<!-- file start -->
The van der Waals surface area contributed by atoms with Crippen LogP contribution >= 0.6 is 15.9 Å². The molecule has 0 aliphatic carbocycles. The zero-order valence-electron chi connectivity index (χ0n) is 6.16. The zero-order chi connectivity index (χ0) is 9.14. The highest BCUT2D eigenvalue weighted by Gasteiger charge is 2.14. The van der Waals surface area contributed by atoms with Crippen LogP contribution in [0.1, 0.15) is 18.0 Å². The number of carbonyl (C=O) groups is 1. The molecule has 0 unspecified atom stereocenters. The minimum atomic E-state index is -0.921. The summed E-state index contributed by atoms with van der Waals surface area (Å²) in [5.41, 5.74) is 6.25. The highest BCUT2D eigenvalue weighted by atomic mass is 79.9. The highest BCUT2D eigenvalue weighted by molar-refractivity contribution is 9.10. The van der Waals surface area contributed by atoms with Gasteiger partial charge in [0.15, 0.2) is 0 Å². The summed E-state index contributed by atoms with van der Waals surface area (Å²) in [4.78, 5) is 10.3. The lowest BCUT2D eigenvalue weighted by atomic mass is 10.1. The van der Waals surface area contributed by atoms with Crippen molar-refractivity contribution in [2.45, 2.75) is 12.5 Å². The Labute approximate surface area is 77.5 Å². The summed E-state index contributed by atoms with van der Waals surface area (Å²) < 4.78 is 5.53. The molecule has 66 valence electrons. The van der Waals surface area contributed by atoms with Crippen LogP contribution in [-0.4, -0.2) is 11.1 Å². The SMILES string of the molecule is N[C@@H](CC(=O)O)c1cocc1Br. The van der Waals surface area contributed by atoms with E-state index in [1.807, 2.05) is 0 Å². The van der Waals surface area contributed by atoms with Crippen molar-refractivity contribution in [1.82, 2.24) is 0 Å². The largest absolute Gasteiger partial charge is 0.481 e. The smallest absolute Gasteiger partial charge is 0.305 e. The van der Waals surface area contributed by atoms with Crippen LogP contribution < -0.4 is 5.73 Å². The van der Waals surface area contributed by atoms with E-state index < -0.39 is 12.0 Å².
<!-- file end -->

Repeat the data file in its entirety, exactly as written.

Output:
The van der Waals surface area contributed by atoms with Crippen LogP contribution >= 0.6 is 15.9 Å². The molecule has 0 aliphatic carbocycles. The zero-order valence-electron chi connectivity index (χ0n) is 6.16. The zero-order chi connectivity index (χ0) is 9.14. The highest BCUT2D eigenvalue weighted by Gasteiger charge is 2.14. The van der Waals surface area contributed by atoms with Crippen LogP contribution in [0.1, 0.15) is 18.0 Å². The number of carbonyl (C=O) groups is 1. The molecule has 0 unspecified atom stereocenters. The minimum atomic E-state index is -0.921. The summed E-state index contributed by atoms with van der Waals surface area (Å²) in [5.41, 5.74) is 6.25. The highest BCUT2D eigenvalue weighted by atomic mass is 79.9. The highest BCUT2D eigenvalue weighted by molar-refractivity contribution is 9.10. The van der Waals surface area contributed by atoms with Gasteiger partial charge in [0.15, 0.2) is 0 Å². The summed E-state index contributed by atoms with van der Waals surface area (Å²) in [4.78, 5) is 10.3. The lowest BCUT2D eigenvalue weighted by atomic mass is 10.1. The van der Waals surface area contributed by atoms with Crippen molar-refractivity contribution in [2.45, 2.75) is 12.5 Å². The Labute approximate surface area is 77.5 Å². The summed E-state index contributed by atoms with van der Waals surface area (Å²) < 4.78 is 5.53. The molecule has 66 valence electrons. The van der Waals surface area contributed by atoms with Crippen LogP contribution in [-0.4, -0.2) is 11.1 Å². The SMILES string of the molecule is N[C@@H](CC(=O)O)c1cocc1Br. The van der Waals surface area contributed by atoms with E-state index in [1.807, 2.05) is 0 Å². The van der Waals surface area contributed by atoms with Crippen molar-refractivity contribution in [1.82, 2.24) is 0 Å². The largest absolute Gasteiger partial charge is 0.481 e. The smallest absolute Gasteiger partial charge is 0.305 e. The van der Waals surface area contributed by atoms with Crippen LogP contribution < -0.4 is 5.73 Å². The van der Waals surface area contributed by atoms with E-state index < -0.39 is 12.0 Å².